25     }.bind(vehicle);

A big difference with dynamic languages is that you can bind properties operations to the objects at runtime so you can invoke them as if they were native. For example, you can invoke vehicleType.maker() to get maker property of the vehicle-type or call vehicle.drive() to invoke operation on vehicle object. Another difference is that a lot of plumbing code disappears with dynamic languages.

Ruby Implementation

Similarly, above example in Ruby may look like:

  1 require 'date'
 
  2 require 'forwardable'
  3 class EntityType
  4   attr_accessor :type_name
 
  5   attr_accessor :property_names_and_types
  6   def initialize(type_name, property_names_and_types)
  7     @type_name = type_name
 
  8     @property_names_and_types = property_names_and_types
  9   end
 10   def property_type(property_name)
 11     @property_names_and_types[property_name]
 
 12   end
 13 end
 14 
 15 
 16 class Entity
 
 17   attr_accessor :entity_type
 18   attr_accessor :properties
 19   def initialize(entity_type, attrs = {})
 
 20     @entity_type = entity_type
 21     bind_properties(entity_type.property_names_and_types)
 22     attrs.each do |name, value|
 23       instance_variable_set("@#{name}", value)
 
 24     end
 25   end
 26   def bind_properties(property_names_and_types)
 27     (class << self; self; end).module_eval do
 
 28       property_names_and_types.each do |name, type|
 29         define_method name.to_sym do
 30           instance_variables_get("@#{name}")
 
 31         end
 32         define_method name.to_sym do
 33           instance_variables_set("@#{name}", value)
 
 34         end
 35       end
 36     end
 37   end
 38 end
 
 39 
 66 
 67 
 68 
 

We can then use Singleton, Lambdas and metaprogramming features of Ruby to add Adaptive Object Model support, e.g.

  1 vehicle_type = EntityType.new('Vehicle', {
 
  2     'maker' => 'String',             # class.name
  3     'model' => 'String',
 
  4     'yearCreated' => 'Time',
  5     'speed' => 'Fixnum',
 
  6     'miles' => 'Float'});
  7 
  8 
  9 vehicle = Entity.new(vehicle_type, {
 
 10     'maker' => 'Toyota',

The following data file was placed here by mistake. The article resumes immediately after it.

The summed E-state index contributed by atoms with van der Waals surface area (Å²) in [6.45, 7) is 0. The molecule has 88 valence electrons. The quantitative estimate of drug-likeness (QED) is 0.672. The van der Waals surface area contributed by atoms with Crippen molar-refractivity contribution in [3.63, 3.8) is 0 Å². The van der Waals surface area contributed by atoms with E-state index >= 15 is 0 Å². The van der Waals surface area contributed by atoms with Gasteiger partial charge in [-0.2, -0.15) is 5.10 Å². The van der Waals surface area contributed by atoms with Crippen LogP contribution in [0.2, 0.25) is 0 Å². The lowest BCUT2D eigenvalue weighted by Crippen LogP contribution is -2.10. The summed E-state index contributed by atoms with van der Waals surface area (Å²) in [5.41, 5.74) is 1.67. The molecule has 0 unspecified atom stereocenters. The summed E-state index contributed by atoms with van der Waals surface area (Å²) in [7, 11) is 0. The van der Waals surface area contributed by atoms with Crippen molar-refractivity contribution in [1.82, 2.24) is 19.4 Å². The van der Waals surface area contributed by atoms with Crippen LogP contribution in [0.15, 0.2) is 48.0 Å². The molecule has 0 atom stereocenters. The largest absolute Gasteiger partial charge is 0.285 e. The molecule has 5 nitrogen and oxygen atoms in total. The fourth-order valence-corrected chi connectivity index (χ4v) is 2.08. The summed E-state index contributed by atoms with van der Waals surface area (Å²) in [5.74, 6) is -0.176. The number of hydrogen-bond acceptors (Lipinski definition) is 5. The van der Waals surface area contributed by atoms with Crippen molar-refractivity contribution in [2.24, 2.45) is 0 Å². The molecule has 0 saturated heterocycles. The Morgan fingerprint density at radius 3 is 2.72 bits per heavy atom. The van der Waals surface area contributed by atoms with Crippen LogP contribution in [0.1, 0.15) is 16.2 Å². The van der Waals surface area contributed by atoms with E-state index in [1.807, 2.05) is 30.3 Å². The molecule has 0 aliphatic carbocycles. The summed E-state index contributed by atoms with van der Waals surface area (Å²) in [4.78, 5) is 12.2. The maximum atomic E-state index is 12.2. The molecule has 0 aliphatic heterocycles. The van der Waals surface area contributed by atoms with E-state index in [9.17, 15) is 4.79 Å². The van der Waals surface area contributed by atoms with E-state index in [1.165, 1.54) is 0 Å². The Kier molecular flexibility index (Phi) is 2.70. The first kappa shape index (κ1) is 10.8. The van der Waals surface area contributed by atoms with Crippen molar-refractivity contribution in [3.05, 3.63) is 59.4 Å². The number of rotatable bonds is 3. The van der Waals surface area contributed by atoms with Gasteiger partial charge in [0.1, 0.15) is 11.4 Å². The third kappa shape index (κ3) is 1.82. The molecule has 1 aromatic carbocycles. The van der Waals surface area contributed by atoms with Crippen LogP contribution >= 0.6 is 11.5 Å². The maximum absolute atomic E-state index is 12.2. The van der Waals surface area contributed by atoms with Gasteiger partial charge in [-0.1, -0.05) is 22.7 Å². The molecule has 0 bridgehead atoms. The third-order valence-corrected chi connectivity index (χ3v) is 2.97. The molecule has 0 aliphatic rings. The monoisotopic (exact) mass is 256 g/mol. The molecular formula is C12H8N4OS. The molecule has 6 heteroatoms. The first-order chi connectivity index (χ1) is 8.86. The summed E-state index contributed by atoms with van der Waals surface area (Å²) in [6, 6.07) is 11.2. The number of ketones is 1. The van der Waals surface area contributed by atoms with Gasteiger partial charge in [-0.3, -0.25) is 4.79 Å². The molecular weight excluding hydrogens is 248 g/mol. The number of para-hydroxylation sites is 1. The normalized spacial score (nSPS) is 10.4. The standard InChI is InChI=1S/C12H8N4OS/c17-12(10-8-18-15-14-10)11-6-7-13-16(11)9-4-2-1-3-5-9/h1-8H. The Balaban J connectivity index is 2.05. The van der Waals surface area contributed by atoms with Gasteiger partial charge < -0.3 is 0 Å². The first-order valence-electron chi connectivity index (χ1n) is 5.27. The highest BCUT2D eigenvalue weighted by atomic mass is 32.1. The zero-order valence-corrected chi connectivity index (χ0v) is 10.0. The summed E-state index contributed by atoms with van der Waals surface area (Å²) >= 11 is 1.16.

11     'model' => 'Highlander',
 12     'yearCreated' => DateTime.parse('1-1-2003'),
 
 13     'speed' => 120,
 14     'miles' => 3000});
 15 class << vehicle
 
 16   def drive
 17     "driving"
 18   end
 19   def stop
 
 20     "stopping"
 21   end
 22   def perform_maintenance
 23     "performing maintenance"
 
 24   end
 25 end
 26 
 27 
 

Ruby code is a lot more succint and as Ruby supports adding or removing methods dynamically, you can invoke properties and operations directly on the objects. For example, you can invoke vehicleType.maker() to get maker property of the vehicle-type or call vehicle.drive() to invoke operation on vehicle object. Also, Ruby provides a lot more options for higher order functions such as monkey patching, lambdas/procs/methods, send, delegates/forwardables, etc. Finally, Ruby provides powerful generative capabilities to build DSL that can bind all properties and operations at runtime similar to how Rails framework work.

Schema-less Databases

Now, the second half of the equation for Adaptive Object Model is persisting, which I have found to be challenge with relational databases. However, as I have been using schemaless databases such as CouchDB, it makes it trivial to store meta information as part of the plain data. For example, if I have to store this vehicle in CouchDB, all I have to do is create a table such as vehicles (I could use Single Table Inheritance to store all types of vehicles in same table):